Former New York comptroller Alan Hevesi, tarnished by public scandals, dies at 83

NEW YORK (AP) — Alan Hevesi, a longtime elected official from New York City who resigned as state comptroller amid one scandal and later served prison time after a “pay-to-play” corruption probe, died Thursday. He was 83.

A release from his family said he passed away peacefully surrounded by his children and loved ones. He died of Lewy body dementia, according to a spokesperson.

Though his two-part downfall made him a symbol of corruption in New York politics, he was a respected state lawmaker for much of his career.

The former Queens College professor won a state Assembly seat in 1971 and served more than two decades in the chamber, gaining a reputation as an impressive debater with an interest in health care issues.

He won the New York City comptroller’s job in 1993, though he fell short in a 2001 bid for the Democratic nomination for mayor. He won the state comptroller’s election the next year.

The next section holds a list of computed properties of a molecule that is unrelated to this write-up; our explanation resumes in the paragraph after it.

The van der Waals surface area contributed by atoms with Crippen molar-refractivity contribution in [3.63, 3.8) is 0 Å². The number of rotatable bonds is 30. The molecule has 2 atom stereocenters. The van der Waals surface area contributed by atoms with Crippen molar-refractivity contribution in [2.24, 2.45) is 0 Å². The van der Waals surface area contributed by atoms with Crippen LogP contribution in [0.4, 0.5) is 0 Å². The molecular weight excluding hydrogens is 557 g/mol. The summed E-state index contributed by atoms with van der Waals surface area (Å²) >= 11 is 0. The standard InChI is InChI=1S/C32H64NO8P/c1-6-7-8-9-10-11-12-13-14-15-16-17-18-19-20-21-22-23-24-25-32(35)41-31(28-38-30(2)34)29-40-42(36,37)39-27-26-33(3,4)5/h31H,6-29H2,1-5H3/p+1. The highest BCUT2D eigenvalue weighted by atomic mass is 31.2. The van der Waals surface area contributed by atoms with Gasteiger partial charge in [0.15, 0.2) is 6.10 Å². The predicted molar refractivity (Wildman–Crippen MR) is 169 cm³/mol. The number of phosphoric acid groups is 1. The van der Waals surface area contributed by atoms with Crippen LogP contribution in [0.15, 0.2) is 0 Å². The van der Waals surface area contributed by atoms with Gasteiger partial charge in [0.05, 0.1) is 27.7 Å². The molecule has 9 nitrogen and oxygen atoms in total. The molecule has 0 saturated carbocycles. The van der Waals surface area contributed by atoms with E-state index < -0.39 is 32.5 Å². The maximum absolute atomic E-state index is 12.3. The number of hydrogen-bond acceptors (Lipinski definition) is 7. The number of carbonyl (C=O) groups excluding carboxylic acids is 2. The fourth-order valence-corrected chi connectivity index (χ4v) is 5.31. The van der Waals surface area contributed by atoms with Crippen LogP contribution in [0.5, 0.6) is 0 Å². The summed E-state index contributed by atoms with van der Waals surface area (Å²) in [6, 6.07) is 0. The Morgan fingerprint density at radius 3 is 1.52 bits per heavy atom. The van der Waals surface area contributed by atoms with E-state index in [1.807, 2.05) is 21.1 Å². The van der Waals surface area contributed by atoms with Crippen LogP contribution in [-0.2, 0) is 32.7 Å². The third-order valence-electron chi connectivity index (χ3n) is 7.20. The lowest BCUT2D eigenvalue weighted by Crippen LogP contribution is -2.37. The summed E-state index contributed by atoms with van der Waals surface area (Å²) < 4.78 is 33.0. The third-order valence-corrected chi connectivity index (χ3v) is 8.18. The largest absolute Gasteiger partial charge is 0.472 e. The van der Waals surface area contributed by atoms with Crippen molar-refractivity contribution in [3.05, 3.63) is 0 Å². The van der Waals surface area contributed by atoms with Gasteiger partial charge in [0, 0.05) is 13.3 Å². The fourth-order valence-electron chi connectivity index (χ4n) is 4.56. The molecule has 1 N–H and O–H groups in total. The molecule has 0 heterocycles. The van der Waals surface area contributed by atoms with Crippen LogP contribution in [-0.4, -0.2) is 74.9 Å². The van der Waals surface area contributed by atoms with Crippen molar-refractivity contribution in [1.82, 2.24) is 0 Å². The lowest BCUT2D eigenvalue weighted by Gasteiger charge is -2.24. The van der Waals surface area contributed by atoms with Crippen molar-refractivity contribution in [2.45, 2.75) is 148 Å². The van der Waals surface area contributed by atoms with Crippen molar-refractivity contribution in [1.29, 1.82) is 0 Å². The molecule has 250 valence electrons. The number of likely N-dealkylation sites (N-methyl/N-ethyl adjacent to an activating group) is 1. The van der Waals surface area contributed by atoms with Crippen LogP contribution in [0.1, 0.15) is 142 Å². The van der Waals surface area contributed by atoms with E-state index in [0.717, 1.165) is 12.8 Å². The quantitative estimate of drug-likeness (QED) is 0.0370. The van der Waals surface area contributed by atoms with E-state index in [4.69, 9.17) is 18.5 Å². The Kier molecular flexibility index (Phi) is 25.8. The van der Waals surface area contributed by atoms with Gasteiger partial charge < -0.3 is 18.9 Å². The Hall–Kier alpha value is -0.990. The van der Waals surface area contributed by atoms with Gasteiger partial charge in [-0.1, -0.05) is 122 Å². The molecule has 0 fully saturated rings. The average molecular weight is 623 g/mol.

As Hevesi ran for reelection in 2006, a state ethics commission found he had violated the law by using a staffer as a driver for his seriously ill wife for three years and not paying for it until after his Republican opponent raised the issue.

Hevesi was still reelected by a wide margin, but he never made it to his second term. About six weeks later, he pleaded guilty to defrauding the government and resigned. He paid a $5,000 fine.

His legal problems continued after he left office.

Over the next four years, a sweeping state investigation by then-Attorney General Andrew Cuomo showed that officials and cronies got fees and favors from financiers seeking chunks of the state retirement fund to manage. As comptroller, Hevesi was the fund’s sole trustee.

He pleaded guilty to a felony corruption charge in October 2010, admitting he accepted free travel and campaign contributions from a financier in exchange for investing hundreds of millions of dollars of state pension money with the businessman’s firm.

“I will never forgive myself. I will live with this shame for the rest of my life,” he said at his sentencing in April 2011.

Hevesi served 20 months of what could have been a four-year prison sentence.

His son Andrew serves in the Assembly. Another son was a state senator.